Baraka, Fulop among pols backing N.J. janitors' push for $15 wage

By Dan Ivers | NJ Advance Media for
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on October 13, 2015

Morristown mayor Tim Dougherty gets a handshake as as public officials back the Service Employees International Union 32BJ while they are working for a new contract in Newark.


NEWARK – A coalition of politicians, clergy and other leaders gathered in Newark Tuesday to push for a $15 per hour wage for thousands of janitors around the state.

Newark Mayor Ras Baraka, Jersey City Mayor Steven Fulop and Plainfield Mayor Adrian Mapp were among the notable supporters for 32BJ SEIU as it kicked off contract negotiations with employers at the Hilton hotel by Newark Penn Station.

Those at the bargaining table for the union say they are fighting for not just higher wages, but more full-time jobs that will provide their members with much-needed healthcare benefits.

"The dignity of a person means you don't work full-time in New Jersey and live below the poverty line," said Father Tim Graff of the Archdiocese of Newark. "That's not a sign of respect, that's not a sign of seeing the value of other people."

The so-called "Fight for $15" movement has largely been focused on fast food restaurant employees, but has also gained traction in other sectors, including airport workers, laundry workers and janitors.

The movement has claimed victories in cities such as Seattle, New York and Los Angeles, and two candidates currently seeking the Democratic presidential nomination – Martin O'Malley and Bernie Sanders – have endorsed raising the federal minimum wage to $15.

In New Jersey, however, Gov. Chris Christie has scuttled efforts to raise the minimum wage, vetoing a bill that would have raised it by $1.25 in January 2013.

Kevin Brown, 32BJ's Vice President and New Jersey State Director, said most of the union's members earn approximately $13 per hour working in offices from Prudential's Newark offices to Campbell's Soup headquarters in Camden. While that dwarfs the state's minimum wage of $8.38, he said it is far from enough to support a family.

"All workers need to be able to lift themselves out of poverty, just as we are striving to do, and create a strong middle class in this country," he said.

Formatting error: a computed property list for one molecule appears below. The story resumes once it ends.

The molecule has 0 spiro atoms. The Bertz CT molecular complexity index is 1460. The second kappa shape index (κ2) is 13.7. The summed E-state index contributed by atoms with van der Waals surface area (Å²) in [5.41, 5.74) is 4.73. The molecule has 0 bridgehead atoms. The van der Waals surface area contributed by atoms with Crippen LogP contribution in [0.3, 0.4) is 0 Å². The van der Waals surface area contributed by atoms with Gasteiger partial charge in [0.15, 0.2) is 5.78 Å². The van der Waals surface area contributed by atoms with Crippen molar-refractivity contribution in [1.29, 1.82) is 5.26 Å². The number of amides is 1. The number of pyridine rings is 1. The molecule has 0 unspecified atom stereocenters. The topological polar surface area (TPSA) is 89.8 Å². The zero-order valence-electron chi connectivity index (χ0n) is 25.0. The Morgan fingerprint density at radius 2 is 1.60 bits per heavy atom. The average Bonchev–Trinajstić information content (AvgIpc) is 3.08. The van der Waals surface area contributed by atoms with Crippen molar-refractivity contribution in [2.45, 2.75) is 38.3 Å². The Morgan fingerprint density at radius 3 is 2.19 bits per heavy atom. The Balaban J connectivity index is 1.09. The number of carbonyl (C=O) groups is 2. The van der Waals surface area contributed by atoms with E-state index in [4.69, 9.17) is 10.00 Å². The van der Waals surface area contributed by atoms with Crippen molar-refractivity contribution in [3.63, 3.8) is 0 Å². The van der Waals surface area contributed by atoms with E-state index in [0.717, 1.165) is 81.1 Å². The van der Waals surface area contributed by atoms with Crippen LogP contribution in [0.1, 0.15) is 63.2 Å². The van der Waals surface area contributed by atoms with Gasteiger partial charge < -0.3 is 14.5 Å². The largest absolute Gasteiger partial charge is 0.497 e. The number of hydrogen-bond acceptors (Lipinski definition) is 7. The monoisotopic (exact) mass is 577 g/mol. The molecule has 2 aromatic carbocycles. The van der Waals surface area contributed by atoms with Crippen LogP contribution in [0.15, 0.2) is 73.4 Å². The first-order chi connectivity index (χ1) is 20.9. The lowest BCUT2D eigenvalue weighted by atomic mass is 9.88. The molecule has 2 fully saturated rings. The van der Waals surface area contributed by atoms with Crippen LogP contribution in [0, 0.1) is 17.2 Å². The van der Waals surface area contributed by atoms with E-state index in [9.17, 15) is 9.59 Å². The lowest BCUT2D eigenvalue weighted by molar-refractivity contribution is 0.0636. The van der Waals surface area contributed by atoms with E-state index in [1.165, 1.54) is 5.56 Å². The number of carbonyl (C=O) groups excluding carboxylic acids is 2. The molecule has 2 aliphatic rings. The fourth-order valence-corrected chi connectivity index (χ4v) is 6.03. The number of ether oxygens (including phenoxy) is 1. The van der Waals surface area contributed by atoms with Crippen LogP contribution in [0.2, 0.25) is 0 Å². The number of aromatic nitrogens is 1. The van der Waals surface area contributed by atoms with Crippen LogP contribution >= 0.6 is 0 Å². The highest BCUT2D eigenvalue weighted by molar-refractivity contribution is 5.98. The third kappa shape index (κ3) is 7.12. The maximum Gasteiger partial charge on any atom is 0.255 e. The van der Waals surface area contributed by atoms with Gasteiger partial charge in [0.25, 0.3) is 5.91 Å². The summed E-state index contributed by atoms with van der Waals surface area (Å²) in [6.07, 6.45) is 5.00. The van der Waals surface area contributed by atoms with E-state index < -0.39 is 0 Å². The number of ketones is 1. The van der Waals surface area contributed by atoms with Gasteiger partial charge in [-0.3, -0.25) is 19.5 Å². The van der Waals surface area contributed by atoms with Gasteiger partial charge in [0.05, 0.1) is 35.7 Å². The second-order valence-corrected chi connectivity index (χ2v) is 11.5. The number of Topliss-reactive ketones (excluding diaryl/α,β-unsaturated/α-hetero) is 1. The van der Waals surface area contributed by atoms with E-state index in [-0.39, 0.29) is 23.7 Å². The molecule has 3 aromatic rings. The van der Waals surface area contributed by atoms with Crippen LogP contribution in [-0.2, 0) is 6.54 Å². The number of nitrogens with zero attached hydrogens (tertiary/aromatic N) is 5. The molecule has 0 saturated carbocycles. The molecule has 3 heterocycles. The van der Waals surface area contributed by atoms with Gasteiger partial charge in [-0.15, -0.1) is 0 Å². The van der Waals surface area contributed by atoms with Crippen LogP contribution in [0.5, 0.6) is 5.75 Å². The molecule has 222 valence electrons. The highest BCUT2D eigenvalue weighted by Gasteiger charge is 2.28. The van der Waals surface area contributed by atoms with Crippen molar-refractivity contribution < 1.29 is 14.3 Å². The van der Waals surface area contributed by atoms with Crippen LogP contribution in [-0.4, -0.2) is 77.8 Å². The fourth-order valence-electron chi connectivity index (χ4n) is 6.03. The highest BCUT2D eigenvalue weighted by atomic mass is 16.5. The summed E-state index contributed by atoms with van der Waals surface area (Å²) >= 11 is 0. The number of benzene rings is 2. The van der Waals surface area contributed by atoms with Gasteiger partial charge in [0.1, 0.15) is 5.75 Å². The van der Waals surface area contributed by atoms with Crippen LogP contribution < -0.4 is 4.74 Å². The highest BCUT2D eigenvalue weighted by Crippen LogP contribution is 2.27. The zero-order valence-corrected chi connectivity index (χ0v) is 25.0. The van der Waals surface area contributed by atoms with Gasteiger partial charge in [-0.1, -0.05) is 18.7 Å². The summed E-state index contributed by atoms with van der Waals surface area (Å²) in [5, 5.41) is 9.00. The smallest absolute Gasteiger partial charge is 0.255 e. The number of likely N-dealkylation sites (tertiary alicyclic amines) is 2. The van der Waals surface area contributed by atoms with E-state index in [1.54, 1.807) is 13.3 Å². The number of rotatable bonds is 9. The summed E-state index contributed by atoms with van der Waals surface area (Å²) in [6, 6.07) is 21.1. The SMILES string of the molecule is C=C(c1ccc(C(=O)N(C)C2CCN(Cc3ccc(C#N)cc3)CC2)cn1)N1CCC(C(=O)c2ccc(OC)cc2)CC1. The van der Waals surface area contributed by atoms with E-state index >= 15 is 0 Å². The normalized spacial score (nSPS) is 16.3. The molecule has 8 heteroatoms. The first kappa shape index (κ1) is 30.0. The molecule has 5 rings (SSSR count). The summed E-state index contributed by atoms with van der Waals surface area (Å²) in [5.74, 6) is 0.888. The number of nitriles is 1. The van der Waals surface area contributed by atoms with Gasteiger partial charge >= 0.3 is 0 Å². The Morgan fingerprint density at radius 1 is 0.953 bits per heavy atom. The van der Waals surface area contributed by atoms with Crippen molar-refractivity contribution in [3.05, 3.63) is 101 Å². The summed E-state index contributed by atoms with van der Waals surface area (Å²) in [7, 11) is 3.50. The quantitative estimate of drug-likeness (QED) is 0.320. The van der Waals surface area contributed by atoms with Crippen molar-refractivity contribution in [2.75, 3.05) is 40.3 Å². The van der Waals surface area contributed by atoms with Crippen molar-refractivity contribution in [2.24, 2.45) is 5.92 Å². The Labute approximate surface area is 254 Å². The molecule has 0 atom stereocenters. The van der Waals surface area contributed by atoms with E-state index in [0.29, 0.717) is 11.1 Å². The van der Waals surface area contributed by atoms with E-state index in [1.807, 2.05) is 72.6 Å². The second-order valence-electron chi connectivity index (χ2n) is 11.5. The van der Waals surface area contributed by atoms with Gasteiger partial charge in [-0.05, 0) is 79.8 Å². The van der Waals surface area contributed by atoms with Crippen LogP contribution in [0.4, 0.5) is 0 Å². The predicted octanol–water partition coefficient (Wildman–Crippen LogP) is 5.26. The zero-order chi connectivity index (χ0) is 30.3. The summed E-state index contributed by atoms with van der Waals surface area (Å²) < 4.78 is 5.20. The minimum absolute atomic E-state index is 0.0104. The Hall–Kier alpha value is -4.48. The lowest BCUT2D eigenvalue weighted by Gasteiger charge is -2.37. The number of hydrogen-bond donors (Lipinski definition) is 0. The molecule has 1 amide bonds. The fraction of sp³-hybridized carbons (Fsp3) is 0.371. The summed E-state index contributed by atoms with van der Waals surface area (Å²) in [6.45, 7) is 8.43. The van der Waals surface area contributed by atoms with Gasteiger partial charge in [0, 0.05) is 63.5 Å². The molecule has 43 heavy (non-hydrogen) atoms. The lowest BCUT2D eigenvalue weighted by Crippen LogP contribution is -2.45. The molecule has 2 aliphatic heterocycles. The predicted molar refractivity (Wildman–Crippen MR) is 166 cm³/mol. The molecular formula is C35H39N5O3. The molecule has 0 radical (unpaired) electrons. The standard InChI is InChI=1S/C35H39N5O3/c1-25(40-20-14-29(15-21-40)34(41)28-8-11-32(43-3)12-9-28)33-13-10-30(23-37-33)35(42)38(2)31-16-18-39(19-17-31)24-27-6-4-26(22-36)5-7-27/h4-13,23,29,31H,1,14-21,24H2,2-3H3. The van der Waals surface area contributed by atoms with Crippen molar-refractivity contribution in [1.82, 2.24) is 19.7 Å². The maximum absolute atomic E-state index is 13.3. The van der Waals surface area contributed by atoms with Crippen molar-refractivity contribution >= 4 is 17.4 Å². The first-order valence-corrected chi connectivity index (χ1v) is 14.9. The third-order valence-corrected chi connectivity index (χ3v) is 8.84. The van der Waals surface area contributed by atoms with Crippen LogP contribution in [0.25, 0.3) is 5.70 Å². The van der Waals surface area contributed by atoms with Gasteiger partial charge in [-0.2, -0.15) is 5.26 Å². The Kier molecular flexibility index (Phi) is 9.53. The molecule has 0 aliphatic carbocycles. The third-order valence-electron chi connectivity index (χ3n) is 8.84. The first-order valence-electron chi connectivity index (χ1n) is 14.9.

Politicians in attendance expressed similar sentiments, urging employers to let their profits trickle down to even those who perform their most menial tasks. The current four-year contract for 32BJ members expires at the end of the year.

"We are moving very rapidly out of this recession, which means that (employers) are making money, and its time for employees to start making a decent amount of money as well," said Baraka.

East Orange Mayor Lester Taylor acknowledged that support for raising wages for unskilled labor largely fell along party lines, but said he considered it a question of morality.

"I'm not here for political reasons, I'm here because this is the right thing to do at the right time for workers in our state," he said.

One of the largest labor organizations in the country, 32BJ represents more than 145,000 property service workers, including about 7,000 in New Jersey.

Among them was 62-year-old Miguel Lantigua, 62, who expressed hope the negotiations might bring healthcare for he and his family, an aspiration informed mostly by his recent battle with prostate cancer.

"I found out that having cancer is something really awful," he said through a translator. "That is scary, but when you have a healthcare plan, at least you know that you can fight it."

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